Design of novel imidazolium based nanostructures for sastainable catalytic applications

  • Carla Calabrese

    Student thesis: Doc typesDoctor of Sciences


    The PhD dissertation surveys the development of novel hybrid materials endowed with imidazolium based organic salts as heterogeneous catalytic systems. Several imidazolium salts have been covalently grafted onto emerging nanostructures such as carbon nanohorns (CNHs), multi-walled carbon nanotubes (MWCNTs), and polyhedral oligomeric silsesquioxanes (POSS). The design of the catalysts has been previously optimized by changing some reaction parameters. All the solids were fully characterized by several techniques such as thermogravimetric analysis, multinuclear solid state NMR, transmission electron microscopy, N2 physisorption, combustion chemical analysis, X-ray photoelectron spectroscopy, among others. The obtained materials were employed as organocatalysts for the conversion of carbon dioxide and as stabilizing supports for palladium species in order to be used in C–C cross couplings. Almost all the materials were easily recoverable and recyclable as well as highly active toward the formation of the desired products, showing high thermal stability and outstanding performances in terms of turnover number, productivity and selectivity. The adopted synthetic routes for the design of our hybrids pave the way to a huge spectrum of novel materials for additional catalytic applications.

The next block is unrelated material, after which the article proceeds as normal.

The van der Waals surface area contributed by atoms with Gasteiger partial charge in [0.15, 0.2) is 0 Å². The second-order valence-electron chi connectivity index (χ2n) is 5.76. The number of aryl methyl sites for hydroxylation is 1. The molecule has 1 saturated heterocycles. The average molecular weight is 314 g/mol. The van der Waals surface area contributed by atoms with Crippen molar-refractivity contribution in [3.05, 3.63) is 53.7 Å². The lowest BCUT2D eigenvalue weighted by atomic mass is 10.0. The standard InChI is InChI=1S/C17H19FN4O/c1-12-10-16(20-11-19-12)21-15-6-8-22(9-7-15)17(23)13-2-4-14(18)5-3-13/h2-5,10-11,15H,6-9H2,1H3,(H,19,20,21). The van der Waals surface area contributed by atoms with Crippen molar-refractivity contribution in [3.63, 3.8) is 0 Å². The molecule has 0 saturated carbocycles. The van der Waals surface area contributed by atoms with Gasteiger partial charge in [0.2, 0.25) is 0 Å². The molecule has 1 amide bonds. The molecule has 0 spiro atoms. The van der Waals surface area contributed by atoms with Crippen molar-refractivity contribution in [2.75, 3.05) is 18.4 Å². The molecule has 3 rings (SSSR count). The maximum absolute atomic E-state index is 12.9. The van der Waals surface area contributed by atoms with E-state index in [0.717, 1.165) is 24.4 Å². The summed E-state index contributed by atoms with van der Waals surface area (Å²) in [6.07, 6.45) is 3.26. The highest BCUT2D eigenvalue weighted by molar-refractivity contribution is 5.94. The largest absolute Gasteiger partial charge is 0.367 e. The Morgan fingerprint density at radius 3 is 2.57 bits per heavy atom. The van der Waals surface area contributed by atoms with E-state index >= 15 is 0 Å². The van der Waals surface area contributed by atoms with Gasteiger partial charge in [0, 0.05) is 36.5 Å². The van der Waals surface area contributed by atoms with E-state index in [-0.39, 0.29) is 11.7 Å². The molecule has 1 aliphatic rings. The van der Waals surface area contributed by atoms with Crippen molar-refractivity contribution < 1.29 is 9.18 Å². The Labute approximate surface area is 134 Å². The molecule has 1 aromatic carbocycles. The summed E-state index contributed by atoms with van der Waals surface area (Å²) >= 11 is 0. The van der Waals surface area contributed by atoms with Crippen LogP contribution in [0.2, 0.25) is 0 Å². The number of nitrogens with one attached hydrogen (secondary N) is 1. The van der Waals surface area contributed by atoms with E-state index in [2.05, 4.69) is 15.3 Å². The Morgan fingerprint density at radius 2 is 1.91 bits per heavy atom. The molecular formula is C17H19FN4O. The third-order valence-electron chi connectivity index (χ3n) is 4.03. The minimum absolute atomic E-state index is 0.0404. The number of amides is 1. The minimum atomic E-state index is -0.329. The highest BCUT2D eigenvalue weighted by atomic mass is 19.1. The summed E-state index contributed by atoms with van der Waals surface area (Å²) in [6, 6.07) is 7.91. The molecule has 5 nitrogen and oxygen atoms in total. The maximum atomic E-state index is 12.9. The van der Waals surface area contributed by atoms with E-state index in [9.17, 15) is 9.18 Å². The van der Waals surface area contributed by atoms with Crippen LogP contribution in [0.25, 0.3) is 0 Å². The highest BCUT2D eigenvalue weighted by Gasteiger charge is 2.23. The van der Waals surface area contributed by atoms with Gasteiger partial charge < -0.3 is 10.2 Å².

Date of Award20 Feb 2019
    Original languageEnglish
    Awarding Institution
    • University of Namur
    SponsorsUniversity of Namur & Università di Palermo
    SupervisorCarmela Aprile (Supervisor), Michelangelo Gruttadauria (Co-Supervisor), Luca Fusaro (Jury), Francesco Giacalone (Jury) & Athina Geronikaki (Jury)


    • Heterogeneous Catalysis
    • Carbon Nanostructures
    • Carbon Dioxide Conversion
    • Palladium Catalysis
    • Carbon-Carbon Couplings

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